An alternative method for preparing a carboxyl-containing polymer is the grafting of an unsaturated acid on a polymer skeleton. For instance, acrylic or methacrylic acid can be grafted on polyethylene by the use of high energy ionizing radiation (U.S. Pat. No.

3,211,808) while maleic anhydride is grafted on polyethylene by the use of benzoyl peroxide or azobisisobutyronitrile in the presence of air (Gabara and Porejko, J. Polymer Sci., A-l, 5, 1539 (1967). The need for special equipment is an obvious disadvantage of the radiation technique and, in addition thereto the formation of considerable amounts of homopolymer and/or the cross-linking of the base polymer are disadvantages of both these processes.

Another method for incorporating carboxyl groups into a polymer is the reaction of unsaturated polymer with a carboxylic acid. Using this technique, a polyethylene wax with a molecular weight of from 1,000 to about 5,000 and containing olefinic linkages is prepared by the pyrolysis or thermal degradation of high molecular weight polyethylene. The thus produced polyethylene wax is reacted with a carboxylic acid reagent such as maleic anhydride either in a melt or in solution (French Pat. No. 1,346,533). The disadvantage of this process is its relatively severe limitation to unsaturated polymers.

Still another method for incorporating carboxyl groups in a polymer involves the ultraviolet irradiation of a solution containing an aromatic polymer such as polystyrene and maleic anhydride, as a result of which irradiation, the aromatic ring forms an adduct with the maleic anhydride (US. Pat. No. 3,214,416). This process is also limited in scope since it requires special equipment and is only useful for polymers containing aromatic rings.

Surprisingly, it has now been discovered that the addition of a mixture of styrene and maleic anhydride to a polymer or copolymer which contains labile or active hydrogen atoms, in the absence of a radical catalyst, results in the formation of a carboxyl-containing polymer. This novel process is very broadly applicable to homopolymers and copolymers of all kinds.

In contrast to the known process of grafting of polymeric branches onto a substrate polymer by generation of free radical sites on the latter as a result of hydrogen abstraction by a radical derived from a free radical precursor or irradiation or shear, the carboxylation reaction of the present invention involves the insertion of a monomeric styrene-maleic anhydride charge transfer complex or a dimer or trimer thereof into a carbon-hydrogen bond of the substrate or trunk. polymer or copolymer.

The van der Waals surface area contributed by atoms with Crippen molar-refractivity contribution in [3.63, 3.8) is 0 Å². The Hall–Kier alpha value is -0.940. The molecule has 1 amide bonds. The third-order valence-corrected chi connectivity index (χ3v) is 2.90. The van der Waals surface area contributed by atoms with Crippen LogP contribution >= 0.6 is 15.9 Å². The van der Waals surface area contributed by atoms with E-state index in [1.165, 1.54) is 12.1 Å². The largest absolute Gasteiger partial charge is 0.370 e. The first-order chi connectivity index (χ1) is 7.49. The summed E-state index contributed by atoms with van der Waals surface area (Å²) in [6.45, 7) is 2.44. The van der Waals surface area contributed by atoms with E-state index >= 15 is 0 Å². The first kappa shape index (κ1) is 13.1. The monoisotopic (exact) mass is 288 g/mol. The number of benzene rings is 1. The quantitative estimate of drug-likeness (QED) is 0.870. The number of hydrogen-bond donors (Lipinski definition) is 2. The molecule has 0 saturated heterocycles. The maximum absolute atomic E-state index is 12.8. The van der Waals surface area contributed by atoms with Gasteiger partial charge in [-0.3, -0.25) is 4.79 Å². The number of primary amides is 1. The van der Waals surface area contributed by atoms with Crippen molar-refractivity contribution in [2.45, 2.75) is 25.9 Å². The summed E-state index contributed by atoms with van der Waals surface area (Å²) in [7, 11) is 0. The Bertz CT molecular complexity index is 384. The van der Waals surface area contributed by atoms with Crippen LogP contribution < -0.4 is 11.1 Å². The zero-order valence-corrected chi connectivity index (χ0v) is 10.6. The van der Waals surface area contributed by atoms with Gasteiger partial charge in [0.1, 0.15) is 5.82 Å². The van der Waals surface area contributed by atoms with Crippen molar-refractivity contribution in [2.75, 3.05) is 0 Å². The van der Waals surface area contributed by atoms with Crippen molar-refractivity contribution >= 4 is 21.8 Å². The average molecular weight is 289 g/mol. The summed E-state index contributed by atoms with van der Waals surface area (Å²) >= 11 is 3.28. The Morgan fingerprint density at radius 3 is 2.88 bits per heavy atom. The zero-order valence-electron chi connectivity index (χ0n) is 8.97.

The so-called trunk polymers which can be effectively carboxylated by the process of the present invention constitute a broad group and may be any homopolymers or copolymers containing hydrogen atoms at least lO-percent of which are active or labile hydrogen atoms, such hydrogen atoms falling into one or more of the following categories;

1. hydrogen atoms on tertiary or trisubstituted carbon atom,

2. hydrogen atoms on benzylic or allylic carbon atom,

3. hydrogen atoms on a carbon atom adjacent to an electron donor atom,

wherein X is nitrogen, sulfur or oxygen or other electron donor atom.

4. hydrogen atoms on a carbon atom adjacent to an electron acceptor group,

wherein X is carbonyl, carboxyl, carboxamide, carboxylate, thiocarbonyl, thiocarboxyl, thiocarboxamide, thiocarboxylate, nitrile, nitro, sulfonyl or other electron acceptor group,

5. hydrogen atoms adjacent to a carbonyl group 6. hydrogen atoms adjacent to an electron donor atom wherein X is nitrogen, sulfur or oxygen or other electron donor atom.

The aforesaid required active hydrogen atoms may be present on the skeleton of the trunk polymer or on pendant groups attached to the polymer.

Effective trunk or substrate polymers include but are not to be limited to polymers derived from one or more of the following monomers: ethylene, propylene, butenes, higher a-olefms, styrene, vinyltoluene, butadiene, isoprene, chloroprene, allyl acetate, allyl chloride, vinyl chloride, alkyl vinyl ether, vinyl acetate,

acrolein, alkyl acrylate, alkyl methacrylate, acrylonitrile, a-methacrylonitrile, acrylamide, methacrylamide, acrylic acid, methacrylic acid,

formaldehyde resins, silicones and poly[bis(chloromethyl)oxetane] are typical useful substrate polymers.

Block and graft copolymers as well as alternating copolymers are as effective as homopolymers and random copolymers provided they fullfil the above criteria for having labile or active hydrogen atoms.

Naturally occurring polymers such as cellulose, starch, gelatin, silk, gum arabic and leather as well as derivatives of natural polymers including cellulose esters, carboxymethyl cellulose, hydroxyethyl cellulose, oxidized cellulose, oxidized starch and cellulose nitrate are also useful as trunk polymers.